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Volume 22, Number 9—September 2016
Research

Travel- and Community-Based Transmission of Multidrug-Resistant Shigella sonnei Lineage among International Orthodox Jewish Communities

Kate S. Baker, Timothy J. Dallman, Adi Behar, François-Xavier Weill, Malika Gouali, Jeremy Sobel, Maria Fookes, Lea Valinsky, Ohad Gal-Mor, Thomas Connor, Israel Nissan, Sophie Bertrand, Julian Parkhill, Claire Jenkins, Dani Cohen, and Nicholas R. ThomsonComments to Author 
Author affiliations: University of Liverpool, Liverpool, UK (K.S. Baker); Wellcome Trust Sanger Institute, Hinxton, UK (K.S. Baker, M. Fookes, J. Parkhill, N.R. Thomson); Public Health England, London, UK (T.J. Dallman, C. Jenkins); Kimron Veterinary Institute, Bet Dagan, Israel (A. Behar); Institut Pasteur, Paris, France (F.X. Weill, M. Gouali); Centers for Disease Control and Prevention, Atlanta, Georgia, USA (J. Sobel); Ministry of Health, Tel Aviv, Israel (L. Valinsky, I. Nissan); Tel Aviv University, Tel Aviv (O. Gal-Mor, D. Cohen); Cardiff University, Cardiff, UK (T.R. Connor); Scientific Institute of Public Health, Brussels, Belgium (S. Bertrand); The London School of Hygiene and Tropical Medicine, London (N.R. Thomson)

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Table 1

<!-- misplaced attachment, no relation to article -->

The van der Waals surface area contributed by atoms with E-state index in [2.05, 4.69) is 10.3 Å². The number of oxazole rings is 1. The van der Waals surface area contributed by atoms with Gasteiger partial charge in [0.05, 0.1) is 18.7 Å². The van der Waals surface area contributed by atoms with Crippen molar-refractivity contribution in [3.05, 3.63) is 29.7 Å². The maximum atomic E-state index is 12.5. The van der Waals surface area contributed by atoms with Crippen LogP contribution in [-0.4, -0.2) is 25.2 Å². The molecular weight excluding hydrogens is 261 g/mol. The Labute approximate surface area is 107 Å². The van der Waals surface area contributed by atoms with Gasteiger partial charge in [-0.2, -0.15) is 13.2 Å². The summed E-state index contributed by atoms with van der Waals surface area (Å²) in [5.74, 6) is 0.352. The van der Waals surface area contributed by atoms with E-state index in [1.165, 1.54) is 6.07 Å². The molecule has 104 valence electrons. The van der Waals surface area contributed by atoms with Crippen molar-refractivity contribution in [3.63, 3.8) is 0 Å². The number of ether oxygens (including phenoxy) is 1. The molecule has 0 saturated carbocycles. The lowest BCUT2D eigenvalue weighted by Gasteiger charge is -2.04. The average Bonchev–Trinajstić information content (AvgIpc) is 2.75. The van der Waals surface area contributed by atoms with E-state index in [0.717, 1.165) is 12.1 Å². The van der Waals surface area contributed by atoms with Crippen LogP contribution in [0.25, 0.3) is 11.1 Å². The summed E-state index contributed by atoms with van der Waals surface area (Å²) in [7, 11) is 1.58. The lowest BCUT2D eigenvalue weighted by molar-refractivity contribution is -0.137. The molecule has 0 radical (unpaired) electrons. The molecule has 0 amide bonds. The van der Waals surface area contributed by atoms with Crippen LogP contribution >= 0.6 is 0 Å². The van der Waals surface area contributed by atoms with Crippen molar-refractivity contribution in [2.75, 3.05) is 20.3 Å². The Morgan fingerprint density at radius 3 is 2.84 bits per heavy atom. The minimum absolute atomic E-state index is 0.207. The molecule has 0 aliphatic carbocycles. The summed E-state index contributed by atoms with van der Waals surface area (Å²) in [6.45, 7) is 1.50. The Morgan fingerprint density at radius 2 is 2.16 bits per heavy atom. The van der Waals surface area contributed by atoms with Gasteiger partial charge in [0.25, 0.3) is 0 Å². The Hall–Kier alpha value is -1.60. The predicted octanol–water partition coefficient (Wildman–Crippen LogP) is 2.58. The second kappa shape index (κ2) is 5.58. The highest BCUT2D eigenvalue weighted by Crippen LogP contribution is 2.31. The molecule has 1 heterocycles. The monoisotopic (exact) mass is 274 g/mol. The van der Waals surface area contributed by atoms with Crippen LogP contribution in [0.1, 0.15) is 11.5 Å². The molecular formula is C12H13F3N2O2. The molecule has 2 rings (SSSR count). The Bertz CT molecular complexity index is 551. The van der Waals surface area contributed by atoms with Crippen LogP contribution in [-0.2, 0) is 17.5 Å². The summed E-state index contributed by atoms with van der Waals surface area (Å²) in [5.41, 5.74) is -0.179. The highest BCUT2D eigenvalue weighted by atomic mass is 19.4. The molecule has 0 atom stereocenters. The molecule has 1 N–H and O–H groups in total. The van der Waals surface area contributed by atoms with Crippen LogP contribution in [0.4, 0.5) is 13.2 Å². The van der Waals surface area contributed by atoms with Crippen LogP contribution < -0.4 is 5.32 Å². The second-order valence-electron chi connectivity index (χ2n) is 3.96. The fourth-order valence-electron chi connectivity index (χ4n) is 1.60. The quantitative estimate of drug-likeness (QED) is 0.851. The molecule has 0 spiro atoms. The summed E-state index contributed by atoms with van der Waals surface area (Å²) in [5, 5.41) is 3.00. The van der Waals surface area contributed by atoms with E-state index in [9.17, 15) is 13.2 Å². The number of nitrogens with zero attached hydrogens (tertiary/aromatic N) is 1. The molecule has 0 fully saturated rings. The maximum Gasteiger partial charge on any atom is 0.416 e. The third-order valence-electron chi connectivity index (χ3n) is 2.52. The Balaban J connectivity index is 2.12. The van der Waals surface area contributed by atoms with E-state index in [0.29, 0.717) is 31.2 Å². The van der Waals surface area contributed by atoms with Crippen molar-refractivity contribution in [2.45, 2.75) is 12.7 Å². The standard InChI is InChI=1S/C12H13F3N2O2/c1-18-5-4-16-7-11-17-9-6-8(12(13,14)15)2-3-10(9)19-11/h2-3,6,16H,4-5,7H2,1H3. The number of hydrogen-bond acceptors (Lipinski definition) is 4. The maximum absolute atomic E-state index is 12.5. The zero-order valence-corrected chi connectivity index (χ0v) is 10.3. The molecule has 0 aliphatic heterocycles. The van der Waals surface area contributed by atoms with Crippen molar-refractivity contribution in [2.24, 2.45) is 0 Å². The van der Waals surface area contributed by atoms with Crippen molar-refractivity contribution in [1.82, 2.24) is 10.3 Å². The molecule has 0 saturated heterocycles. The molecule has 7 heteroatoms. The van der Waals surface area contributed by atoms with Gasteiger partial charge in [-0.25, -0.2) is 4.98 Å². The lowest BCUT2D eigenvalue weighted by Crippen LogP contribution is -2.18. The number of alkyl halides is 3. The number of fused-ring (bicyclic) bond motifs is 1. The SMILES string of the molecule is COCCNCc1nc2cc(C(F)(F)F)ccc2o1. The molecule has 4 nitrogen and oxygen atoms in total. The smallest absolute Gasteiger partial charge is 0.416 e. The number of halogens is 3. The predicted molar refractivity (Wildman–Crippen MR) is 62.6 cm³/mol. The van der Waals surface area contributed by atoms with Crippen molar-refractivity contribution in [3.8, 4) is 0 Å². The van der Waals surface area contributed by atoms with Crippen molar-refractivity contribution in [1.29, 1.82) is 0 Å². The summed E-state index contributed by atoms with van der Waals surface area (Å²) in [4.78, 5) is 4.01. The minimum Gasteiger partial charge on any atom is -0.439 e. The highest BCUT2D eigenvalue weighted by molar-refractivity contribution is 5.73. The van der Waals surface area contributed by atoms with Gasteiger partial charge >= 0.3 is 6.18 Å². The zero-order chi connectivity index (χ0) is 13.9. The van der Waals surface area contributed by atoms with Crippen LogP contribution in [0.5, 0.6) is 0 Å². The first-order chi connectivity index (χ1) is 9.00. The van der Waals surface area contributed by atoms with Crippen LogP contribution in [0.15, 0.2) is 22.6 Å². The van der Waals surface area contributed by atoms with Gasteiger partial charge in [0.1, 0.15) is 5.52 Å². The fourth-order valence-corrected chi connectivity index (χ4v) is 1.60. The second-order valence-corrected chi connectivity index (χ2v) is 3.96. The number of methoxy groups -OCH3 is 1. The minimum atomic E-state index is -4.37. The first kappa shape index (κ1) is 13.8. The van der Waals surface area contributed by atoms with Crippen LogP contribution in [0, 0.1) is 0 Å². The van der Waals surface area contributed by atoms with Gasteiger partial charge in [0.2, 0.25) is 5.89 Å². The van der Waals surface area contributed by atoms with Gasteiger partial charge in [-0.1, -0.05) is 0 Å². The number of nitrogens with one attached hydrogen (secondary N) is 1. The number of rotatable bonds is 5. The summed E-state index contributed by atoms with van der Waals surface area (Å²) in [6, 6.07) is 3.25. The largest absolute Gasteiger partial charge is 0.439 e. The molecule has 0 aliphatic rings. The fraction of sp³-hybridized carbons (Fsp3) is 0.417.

Origins of Shigella sonnei isolates used to track travel- and community-based transmission of multidrug-resistant Shigella sonnei among international Orthodox Jewish communities*

Region/community Country Year(s) Details References No. isolates
Europe OJCs Belgium 2008 Outbreak (22) 3
France 1996–2014 Multiple outbreaks This study, (21) 64

United Kingdom
2006–2014
Multiple outbreaks
This study, (23)
101
Europe non-OJCs
United Kingdom
2008–2014
Matched (time and phage-type) non-OJC cases
This study
45
United States and Canada OJCs
United States
1994–1995
Outbreak
(24)
3
Israel†
Israel
2000–2014
Sentinel laboratory surveillance
This study, (19)
221
Global context
Multiple
1943–2008
Used for background
(16)
118
Total
555
*OJC, Orthodox Jewish communities.
†90% known OJC ethnicity.

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Page updated: August 16, 2016
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